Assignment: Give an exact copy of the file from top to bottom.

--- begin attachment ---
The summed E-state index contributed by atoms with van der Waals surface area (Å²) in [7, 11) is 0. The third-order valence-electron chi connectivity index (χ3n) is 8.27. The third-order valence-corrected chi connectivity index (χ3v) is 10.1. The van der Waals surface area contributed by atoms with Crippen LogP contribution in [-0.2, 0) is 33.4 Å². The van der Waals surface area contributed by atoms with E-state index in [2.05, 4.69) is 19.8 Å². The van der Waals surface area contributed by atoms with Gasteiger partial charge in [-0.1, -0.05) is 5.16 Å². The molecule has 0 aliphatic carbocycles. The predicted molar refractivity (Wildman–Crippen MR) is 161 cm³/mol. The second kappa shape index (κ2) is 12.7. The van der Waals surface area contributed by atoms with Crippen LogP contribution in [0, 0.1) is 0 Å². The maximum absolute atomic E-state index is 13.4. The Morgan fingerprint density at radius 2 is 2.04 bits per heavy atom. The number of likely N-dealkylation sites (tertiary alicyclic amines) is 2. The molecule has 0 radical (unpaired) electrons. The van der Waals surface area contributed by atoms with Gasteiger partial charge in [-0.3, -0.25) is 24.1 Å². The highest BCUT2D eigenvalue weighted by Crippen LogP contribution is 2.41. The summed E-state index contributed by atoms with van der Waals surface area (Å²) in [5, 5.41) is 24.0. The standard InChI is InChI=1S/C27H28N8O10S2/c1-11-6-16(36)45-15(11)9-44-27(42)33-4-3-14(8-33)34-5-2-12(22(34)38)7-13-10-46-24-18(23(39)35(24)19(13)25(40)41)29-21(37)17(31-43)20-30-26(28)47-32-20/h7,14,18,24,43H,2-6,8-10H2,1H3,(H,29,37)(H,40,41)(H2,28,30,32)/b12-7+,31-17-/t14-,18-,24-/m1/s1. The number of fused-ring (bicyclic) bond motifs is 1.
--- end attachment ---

The summed E-state index contributed by atoms with van der Waals surface area (Å²) in [7, 11) is 0. The third-order valence-electron chi connectivity index (χ3n) is 8.27. The third-order valence-corrected chi connectivity index (χ3v) is 10.1. The van der Waals surface area contributed by atoms with Crippen LogP contribution in [-0.2, 0) is 33.4 Å². The van der Waals surface area contributed by atoms with E-state index in [2.05, 4.69) is 19.8 Å². The van der Waals surface area contributed by atoms with Gasteiger partial charge in [-0.1, -0.05) is 5.16 Å². The molecule has 0 aliphatic carbocycles. The predicted molar refractivity (Wildman–Crippen MR) is 161 cm³/mol. The second kappa shape index (κ2) is 12.7. The van der Waals surface area contributed by atoms with Crippen LogP contribution in [0, 0.1) is 0 Å². The maximum absolute atomic E-state index is 13.4. The Morgan fingerprint density at radius 2 is 2.04 bits per heavy atom. The number of likely N-dealkylation sites (tertiary alicyclic amines) is 2. The molecule has 0 radical (unpaired) electrons. The van der Waals surface area contributed by atoms with Gasteiger partial charge in [-0.3, -0.25) is 24.1 Å². The highest BCUT2D eigenvalue weighted by Crippen LogP contribution is 2.41. The summed E-state index contributed by atoms with van der Waals surface area (Å²) in [5, 5.41) is 24.0. The standard InChI is InChI=1S/C27H28N8O10S2/c1-11-6-16(36)45-15(11)9-44-27(42)33-4-3-14(8-33)34-5-2-12(22(34)38)7-13-10-46-24-18(23(39)35(24)19(13)25(40)41)29-21(37)17(31-43)20-30-26(28)47-32-20/h7,14,18,24,43H,2-6,8-10H2,1H3,(H,29,37)(H,40,41)(H2,28,30,32)/b12-7+,31-17-/t14-,18-,24-/m1/s1. The number of fused-ring (bicyclic) bond motifs is 1.